Strategies For Reform Throughout Managed Health Care

1201 Words5 Pages
Aubrey Runnels
9/28/15
Summary Form #2
Group focus: Strategies for reform in managed health care
Reading Sections: Chapters 3&4 (M&W), Chapter 2 (C,C&C), Chapters 3, 4,&5 (J), and Ted Talks: Aaron Huey: America’s native prisoners of war

1. Summary of each assigned reading and video:

Ted Talks: In the Ted Talks video of Aaron Huey, Huey makes the point that the Lakota people are now suffering due to the damage that the U.S. has done over many years. This damage includes the following: The Wounded Knee Massacre, which was when the U.S. killed 300
“Prisoners of war”. When the Lakota people felt like prisoners on their own land when they were forced to live on the Pine Rich Reservation which is known as a war camp, most unemployed
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What has nature ever done for us?: Chapters 3,4,&5
Chapter 3:
Plants and animals are very important to human life. Plants and animals developed natural forms of protection against biological attacks. Unfortunately, when we modify plants some can’t fulfill their normal duties. We need to keep our plant and animal life as pure and natural as possible.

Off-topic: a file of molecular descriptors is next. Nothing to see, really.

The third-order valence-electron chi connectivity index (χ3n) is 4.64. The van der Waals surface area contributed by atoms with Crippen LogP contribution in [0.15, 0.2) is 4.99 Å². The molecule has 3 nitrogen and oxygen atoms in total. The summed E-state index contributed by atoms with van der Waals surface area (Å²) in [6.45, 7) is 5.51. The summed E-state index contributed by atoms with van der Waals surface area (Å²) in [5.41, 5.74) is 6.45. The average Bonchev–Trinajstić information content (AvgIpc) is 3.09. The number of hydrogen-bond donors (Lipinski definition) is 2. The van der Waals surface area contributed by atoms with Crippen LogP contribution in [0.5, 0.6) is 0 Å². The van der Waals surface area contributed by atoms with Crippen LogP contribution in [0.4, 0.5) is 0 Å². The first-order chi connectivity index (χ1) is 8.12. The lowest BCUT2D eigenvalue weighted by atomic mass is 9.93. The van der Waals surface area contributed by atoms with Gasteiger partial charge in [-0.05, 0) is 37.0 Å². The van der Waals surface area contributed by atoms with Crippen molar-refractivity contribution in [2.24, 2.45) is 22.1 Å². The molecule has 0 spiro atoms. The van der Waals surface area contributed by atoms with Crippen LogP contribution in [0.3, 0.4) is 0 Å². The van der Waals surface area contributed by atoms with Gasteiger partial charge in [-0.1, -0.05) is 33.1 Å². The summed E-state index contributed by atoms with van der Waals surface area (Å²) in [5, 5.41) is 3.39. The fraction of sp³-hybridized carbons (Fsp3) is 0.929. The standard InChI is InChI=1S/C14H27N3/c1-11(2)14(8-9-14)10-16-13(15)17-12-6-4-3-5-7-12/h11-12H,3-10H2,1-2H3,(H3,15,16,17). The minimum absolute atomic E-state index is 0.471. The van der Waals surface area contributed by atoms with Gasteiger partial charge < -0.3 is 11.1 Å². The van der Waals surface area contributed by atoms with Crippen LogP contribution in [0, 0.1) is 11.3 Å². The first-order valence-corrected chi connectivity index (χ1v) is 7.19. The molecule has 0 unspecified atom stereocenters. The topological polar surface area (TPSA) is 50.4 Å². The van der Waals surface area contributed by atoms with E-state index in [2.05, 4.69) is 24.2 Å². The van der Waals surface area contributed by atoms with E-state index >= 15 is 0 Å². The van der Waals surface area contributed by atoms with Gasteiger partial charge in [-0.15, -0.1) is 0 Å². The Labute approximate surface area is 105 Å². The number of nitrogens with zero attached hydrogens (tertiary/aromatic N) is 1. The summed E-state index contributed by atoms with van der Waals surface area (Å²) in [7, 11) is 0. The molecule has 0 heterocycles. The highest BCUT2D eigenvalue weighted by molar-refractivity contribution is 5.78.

Chapter 4:
In this chapter the author stresses the importance of creatures that pollinate such as insects, birds, bats, and bees. Bees are the primary source of pollination for much of our plant life. Without bees we wouldn’t have plants and the dropping numbers of the bee population is negatively affecting our food production.
Chapter 5:
This chapter starts off talking about the drop of numbers of vultures in India. Most of which became extinct. This was due to a new anti-inflammatory drug that was given to sick animals.
Vultures eat dead carcasses which was a good thing for everyone. After the vultures fed on the bodies of other animals that had been given this drug they died. Without vultures, the bodies of the animals were buried or burned. Not to mention that the bodies of the dead animals sitting in the sun was a public health hazard. When the population of vultures disappeared, the population of feral dogs increased. This was a bad thing. This brought on multiple diseases with one of them being rabies. Noted in the chapter ( 47,395-48,886 additional deaths from rabies). Ultimately,
what
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